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2018.10.21 ( Sun )
K-CULTURE
SIWA president leads biggest expat women’s group through key changes

출판일: 2013-11-24

기사입력 2013-12-08 16:12

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▲ SIWA President Terri Hartman (right) poses with other SIWA members during the association’s

bazaar at the entrance of the Seoul Museum of History in downtown Seoul on Tuesday, Nov 12.

(Philip Iglauer/The Korea Herald)
ⓒ2013 heraldk.com

From the look of the crowds at the Seoul museum of History on Tuesday, Nov 12, the bazaar 2013 could be the largest yet for Korea’s largest expatriate women’s association, but it was also the last for Seoul International Women’s Association (SIWA)President Terri Hartman. When Hartman steps down from her post in may, she will have left an indelible mark on not just SIWA, but also the expatriate and diplomatic community. She will have served three one year terms as the association’s president, the maximum number according its by-laws. Perhaps the largest change for the group is physical: The venue for the annual diplomatic and community bazaar.

 

Now in its 35th year, this year marks the second time the signature event has taken place at the Seoul museum of History, centrally located near Gwanghwamun Station in downtown Seoul. “Last year was the first time to hold the bazaar here, and it was a learning experience for the both of us. With experience from last year, the museum was a little more creative in accommodating us,” said Hartman amid the throngs of shoppers at an out of the way table on the second floor of the museum. This year, 38 diplomatic missions manned booths selling everything from kitschy cultural items to highend designer labels. An additional 12 embassies donated items, too. The organization has changed in other ways as well. SIWA saw an expansion in the number of committees and groups that make up the heart of what the association does. Hartman ticked off a number of new, active groups for members to participate in, such as the SIWA book Club, a working women’s network, and a cultural exchange committee, in which once every three months someone delivers a presentation about their country. “It is not me who has changed SIWA; it is all the women who have changed SIWA,” she demurred, adding the bazaar would not be possible without an active welfare committee, researching potential charities for SIWA to support. The ladies on the welfare committee traveled all over the country on their own time and budget, looking for worthy charities and even going as far as Jeju Island this year, Hartman stated. “Luckily we are so fortunate that we have so many talented women on our board.”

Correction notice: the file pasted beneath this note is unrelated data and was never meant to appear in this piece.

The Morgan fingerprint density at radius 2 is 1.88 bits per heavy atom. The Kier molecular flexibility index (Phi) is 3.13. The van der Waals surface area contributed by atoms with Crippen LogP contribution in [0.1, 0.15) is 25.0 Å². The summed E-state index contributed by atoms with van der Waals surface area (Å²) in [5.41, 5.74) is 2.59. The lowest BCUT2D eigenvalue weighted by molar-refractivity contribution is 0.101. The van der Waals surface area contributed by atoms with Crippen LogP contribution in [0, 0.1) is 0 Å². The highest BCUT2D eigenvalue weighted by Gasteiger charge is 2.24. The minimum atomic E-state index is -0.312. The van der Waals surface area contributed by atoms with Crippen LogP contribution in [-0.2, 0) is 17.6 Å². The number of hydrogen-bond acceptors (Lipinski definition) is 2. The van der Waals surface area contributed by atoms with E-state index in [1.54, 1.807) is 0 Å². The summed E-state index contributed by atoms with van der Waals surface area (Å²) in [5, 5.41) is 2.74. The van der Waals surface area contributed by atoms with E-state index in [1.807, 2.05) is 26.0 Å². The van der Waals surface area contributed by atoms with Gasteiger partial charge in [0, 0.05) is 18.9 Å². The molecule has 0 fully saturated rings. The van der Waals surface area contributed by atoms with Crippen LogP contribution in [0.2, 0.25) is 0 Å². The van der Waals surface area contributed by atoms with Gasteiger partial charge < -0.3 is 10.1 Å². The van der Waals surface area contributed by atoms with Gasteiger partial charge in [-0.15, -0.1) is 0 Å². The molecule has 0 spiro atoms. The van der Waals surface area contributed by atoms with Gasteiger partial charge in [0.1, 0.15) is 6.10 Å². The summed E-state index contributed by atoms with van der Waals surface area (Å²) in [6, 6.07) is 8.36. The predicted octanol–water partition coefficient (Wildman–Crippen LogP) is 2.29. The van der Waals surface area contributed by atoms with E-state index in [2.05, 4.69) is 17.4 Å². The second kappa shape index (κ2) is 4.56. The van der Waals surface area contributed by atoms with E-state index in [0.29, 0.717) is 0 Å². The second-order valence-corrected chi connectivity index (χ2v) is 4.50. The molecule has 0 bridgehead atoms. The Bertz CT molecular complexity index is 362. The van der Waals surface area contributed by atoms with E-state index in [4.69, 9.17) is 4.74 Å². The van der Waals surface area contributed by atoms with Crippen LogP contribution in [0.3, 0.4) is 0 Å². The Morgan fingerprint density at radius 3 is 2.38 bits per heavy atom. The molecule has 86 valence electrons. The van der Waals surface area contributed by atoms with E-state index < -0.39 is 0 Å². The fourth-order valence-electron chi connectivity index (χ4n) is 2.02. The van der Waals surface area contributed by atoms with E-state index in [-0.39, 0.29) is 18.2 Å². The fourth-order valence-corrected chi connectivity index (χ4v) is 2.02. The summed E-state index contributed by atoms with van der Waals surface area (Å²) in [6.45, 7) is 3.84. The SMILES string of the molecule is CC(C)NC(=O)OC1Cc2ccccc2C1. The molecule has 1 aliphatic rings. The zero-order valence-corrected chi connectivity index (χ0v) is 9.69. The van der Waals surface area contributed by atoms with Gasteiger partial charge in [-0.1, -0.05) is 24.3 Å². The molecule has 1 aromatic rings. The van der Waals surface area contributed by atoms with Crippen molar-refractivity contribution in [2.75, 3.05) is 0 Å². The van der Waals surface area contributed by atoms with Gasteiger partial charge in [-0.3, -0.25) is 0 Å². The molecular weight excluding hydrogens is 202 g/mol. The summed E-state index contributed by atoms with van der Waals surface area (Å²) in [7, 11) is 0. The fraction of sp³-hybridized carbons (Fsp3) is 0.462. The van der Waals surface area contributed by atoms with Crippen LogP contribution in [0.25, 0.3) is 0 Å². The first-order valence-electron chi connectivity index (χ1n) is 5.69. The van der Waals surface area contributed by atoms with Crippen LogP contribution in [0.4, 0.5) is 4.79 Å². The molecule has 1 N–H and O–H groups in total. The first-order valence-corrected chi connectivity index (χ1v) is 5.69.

SIWA raised 128 million won for charity last year, with more than 8,000 people visiting the bazaar. Since the association’sfirst charity market in 1970, the annual event has raised more than 2 billion won, according to the bazaar program.

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